INGREDIENTS FOR CHILI OIL MIXTURE
¼ cup sesame oil
1 star anise pod, crushed
3 cloves garlic, smashed
2 tablespoons cumin powder
1 (3″) piece ginger, smashed
1/4 cup (about 12) dried chilis , stemmed and chopped
2 tbsp. Sichuan peppercorns
1/2 tbsp. tamari sauce
½ tsp. sea salt
**SPICY SHORTCUT**—If you cannot find the listed ingredients such as star anise pods and Sichuan peppercorns, don’t worry! You can always find powdered and pre-made Chinese Five-Spice and cumin. A light dusting of the spices on the tofu will give it the warm spicy cumin-infused heat you desire.
DRY CHILI-CUMIN SPICE RUB
2 tablespoons cumin
1 teaspoon chili powder or cayenne (adjust to your spice level)
½ tablespoon paprika
INGREDIENTS FOR TOFU
1 large package very firm tofu, cut into 1-inch long cubes
1 box toothpicks
2 teaspoons rice vinegar
1 green onion (scallion), sliced or chopped (garnish)
Sea salt and freshly ground black pepper
2 teaspoons sesame oil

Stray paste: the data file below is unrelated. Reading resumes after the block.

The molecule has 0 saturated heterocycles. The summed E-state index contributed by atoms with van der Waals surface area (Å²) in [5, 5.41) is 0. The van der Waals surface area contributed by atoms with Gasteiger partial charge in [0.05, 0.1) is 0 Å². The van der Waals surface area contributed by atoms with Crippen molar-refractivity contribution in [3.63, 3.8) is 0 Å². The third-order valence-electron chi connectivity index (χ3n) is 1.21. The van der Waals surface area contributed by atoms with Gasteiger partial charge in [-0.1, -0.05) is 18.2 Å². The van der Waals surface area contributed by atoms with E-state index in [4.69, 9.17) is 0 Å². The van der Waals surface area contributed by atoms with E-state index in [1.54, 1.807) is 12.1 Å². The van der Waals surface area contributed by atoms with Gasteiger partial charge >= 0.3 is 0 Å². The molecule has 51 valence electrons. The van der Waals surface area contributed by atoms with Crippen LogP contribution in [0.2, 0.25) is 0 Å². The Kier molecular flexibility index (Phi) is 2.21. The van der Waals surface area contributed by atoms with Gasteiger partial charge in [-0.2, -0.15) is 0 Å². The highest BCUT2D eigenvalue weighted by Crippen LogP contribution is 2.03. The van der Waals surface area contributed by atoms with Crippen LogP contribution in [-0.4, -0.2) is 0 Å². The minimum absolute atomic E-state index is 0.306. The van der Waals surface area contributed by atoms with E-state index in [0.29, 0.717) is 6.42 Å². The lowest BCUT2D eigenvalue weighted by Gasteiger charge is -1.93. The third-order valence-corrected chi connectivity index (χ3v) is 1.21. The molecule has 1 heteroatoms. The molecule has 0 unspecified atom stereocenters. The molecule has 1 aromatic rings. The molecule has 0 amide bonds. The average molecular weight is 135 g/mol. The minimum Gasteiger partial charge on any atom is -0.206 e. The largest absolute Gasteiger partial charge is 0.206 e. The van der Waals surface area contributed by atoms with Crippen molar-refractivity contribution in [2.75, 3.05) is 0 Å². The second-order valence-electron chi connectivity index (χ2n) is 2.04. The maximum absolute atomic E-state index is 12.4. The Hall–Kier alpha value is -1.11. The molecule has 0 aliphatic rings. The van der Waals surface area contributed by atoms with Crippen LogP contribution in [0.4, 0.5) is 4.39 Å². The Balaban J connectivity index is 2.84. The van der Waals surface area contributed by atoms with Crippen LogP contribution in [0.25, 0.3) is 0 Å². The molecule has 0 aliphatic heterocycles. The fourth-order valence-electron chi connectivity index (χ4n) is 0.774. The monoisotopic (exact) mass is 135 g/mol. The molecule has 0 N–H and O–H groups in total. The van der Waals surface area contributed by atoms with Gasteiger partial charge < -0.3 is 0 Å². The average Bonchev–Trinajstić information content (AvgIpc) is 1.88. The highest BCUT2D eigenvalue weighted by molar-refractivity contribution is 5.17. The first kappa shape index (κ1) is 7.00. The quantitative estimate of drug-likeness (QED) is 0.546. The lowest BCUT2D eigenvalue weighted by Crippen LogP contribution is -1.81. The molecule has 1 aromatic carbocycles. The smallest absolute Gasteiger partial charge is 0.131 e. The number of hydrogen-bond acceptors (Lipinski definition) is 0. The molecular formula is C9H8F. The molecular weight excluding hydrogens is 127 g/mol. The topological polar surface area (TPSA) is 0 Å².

**TOFU** —For this recipe, find the firmest tofu possible. In many Asian markets there is a variety of tofu to be found. I used a very firm type that was already marinated in scallions and some chili spice. The tofu should be dry sautéed rather than fried in oil. Use the very lightest amount of oil and sprinkle the tofu with cumin chili dry spices.
HOW TO MAKE TOOTHPICK TOFU:
1. Mise en place (prepare) all of your ingredients and have everything ready in front of you on the kitchen counter.
2. Make the chili oil: Heat oil, star anise, garlic, cumin, and ginger in a saucepan over medium heat; cook, stirring occasionally, until garlic is golden, 15-20 minutes. Using a sieve, strain the oil, discarding solids. Pour the oil into a bowl with the dried chilis, peppercorns, tamari, and salt.
3. Take one cube of tofu and push a toothpick into the piece lengthwise. Do this to each cube of tofu.
4. In a shallow bowl or casserole dish, combine the toothpick tofu pieces with a small amount chili oil, rice vinegar and a sprinkling of tamari sauce (not too much) and marinate for 30 minutes. Drain the tofu on a paper towel. Sprinkle lightly with the dry chili-cumin mixture.